Why do we need virtual functions in C

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I'm learning C++ and am just starting to understand about virtual functions.

Virtual functions, according to what I've read (both in the book and online), are base class functions that can be overridden in derived classes.

However, I was able to override base functions in derived classes without using virtual earlier in the book when learning about fundamental inheritance.

So, what exactly am I missing? I know there's more to virtual functions than meets the eye, and it appears to be significant, so I'd like to be clear on what it is. I just can't seem to find a straight answer on the internet.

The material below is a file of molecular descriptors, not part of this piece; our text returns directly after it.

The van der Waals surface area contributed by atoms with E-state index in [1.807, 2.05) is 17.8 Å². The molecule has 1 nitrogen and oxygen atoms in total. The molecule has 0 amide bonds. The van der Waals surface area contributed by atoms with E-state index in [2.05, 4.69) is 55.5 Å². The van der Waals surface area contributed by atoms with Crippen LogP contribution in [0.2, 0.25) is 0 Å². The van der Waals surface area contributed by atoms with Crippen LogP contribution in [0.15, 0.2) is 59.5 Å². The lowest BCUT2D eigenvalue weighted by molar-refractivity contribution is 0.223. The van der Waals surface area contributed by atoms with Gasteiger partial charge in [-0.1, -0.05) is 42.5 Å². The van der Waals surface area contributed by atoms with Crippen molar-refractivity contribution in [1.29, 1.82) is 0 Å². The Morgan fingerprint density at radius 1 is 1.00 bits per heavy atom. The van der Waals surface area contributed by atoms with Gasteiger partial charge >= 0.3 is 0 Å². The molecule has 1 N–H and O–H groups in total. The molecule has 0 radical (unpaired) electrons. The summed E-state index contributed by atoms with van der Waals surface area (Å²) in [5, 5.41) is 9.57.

May 26 in Others by Nicholas
• 5,300 points
25 views

1 answer to this question.

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A virtual function is a base class member function that we expect to redefine in derived classes.

In the base class, a virtual function is used to ensure that the function is overridden. 

This is especially true when a pointer from a base class points to an object from a derived class.

For example, consider the code below:

class Base {
   public:
    void print() {
        // code
    }
};

class Derived : public Base {
   public:
    void print() {
        // code
    }
};
answered May 27 by Damon
• 4,960 points

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